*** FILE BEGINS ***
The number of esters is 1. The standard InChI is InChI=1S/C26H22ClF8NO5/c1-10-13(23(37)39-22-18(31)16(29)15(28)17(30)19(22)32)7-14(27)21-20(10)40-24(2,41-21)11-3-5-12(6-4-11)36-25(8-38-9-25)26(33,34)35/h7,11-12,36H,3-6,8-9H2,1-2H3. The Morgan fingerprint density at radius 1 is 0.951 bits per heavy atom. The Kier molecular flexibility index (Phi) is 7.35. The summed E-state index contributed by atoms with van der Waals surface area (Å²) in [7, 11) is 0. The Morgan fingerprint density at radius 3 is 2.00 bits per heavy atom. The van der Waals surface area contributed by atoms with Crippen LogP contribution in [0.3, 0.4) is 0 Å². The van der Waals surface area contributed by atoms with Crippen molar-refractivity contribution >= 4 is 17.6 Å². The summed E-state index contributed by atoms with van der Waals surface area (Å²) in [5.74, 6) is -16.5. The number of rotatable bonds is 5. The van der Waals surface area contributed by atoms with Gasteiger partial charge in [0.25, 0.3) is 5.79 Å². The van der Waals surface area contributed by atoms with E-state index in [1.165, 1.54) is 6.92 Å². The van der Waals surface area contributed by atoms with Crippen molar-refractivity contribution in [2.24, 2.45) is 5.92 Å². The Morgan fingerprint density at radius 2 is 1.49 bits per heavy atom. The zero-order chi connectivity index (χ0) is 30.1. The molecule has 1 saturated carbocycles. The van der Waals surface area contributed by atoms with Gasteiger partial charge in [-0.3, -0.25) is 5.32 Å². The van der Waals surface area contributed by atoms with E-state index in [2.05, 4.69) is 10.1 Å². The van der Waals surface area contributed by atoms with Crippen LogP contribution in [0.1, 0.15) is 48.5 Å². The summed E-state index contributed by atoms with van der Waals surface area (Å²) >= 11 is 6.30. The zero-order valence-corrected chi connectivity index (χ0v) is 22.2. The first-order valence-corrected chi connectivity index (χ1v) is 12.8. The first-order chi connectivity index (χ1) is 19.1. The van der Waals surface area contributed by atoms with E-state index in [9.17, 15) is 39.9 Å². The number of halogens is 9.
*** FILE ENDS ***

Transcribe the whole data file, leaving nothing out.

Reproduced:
The number of esters is 1. The standard InChI is InChI=1S/C26H22ClF8NO5/c1-10-13(23(37)39-22-18(31)16(29)15(28)17(30)19(22)32)7-14(27)21-20(10)40-24(2,41-21)11-3-5-12(6-4-11)36-25(8-38-9-25)26(33,34)35/h7,11-12,36H,3-6,8-9H2,1-2H3. The Morgan fingerprint density at radius 1 is 0.951 bits per heavy atom. The Kier molecular flexibility index (Phi) is 7.35. The summed E-state index contributed by atoms with van der Waals surface area (Å²) in [7, 11) is 0. The Morgan fingerprint density at radius 3 is 2.00 bits per heavy atom. The van der Waals surface area contributed by atoms with Crippen LogP contribution in [0.3, 0.4) is 0 Å². The van der Waals surface area contributed by atoms with Crippen molar-refractivity contribution >= 4 is 17.6 Å². The summed E-state index contributed by atoms with van der Waals surface area (Å²) in [5.74, 6) is -16.5. The number of rotatable bonds is 5. The van der Waals surface area contributed by atoms with Gasteiger partial charge in [0.25, 0.3) is 5.79 Å². The van der Waals surface area contributed by atoms with E-state index in [1.165, 1.54) is 6.92 Å². The van der Waals surface area contributed by atoms with Crippen molar-refractivity contribution in [2.24, 2.45) is 5.92 Å². The Morgan fingerprint density at radius 2 is 1.49 bits per heavy atom. The zero-order chi connectivity index (χ0) is 30.1. The molecule has 1 saturated carbocycles. The van der Waals surface area contributed by atoms with Gasteiger partial charge in [-0.3, -0.25) is 5.32 Å². The van der Waals surface area contributed by atoms with E-state index in [2.05, 4.69) is 10.1 Å². The van der Waals surface area contributed by atoms with Crippen LogP contribution in [0.1, 0.15) is 48.5 Å². The summed E-state index contributed by atoms with van der Waals surface area (Å²) >= 11 is 6.30. The zero-order valence-corrected chi connectivity index (χ0v) is 22.2. The first-order valence-corrected chi connectivity index (χ1v) is 12.8. The first-order chi connectivity index (χ1) is 19.1. The van der Waals surface area contributed by atoms with E-state index in [9.17, 15) is 39.9 Å². The number of halogens is 9.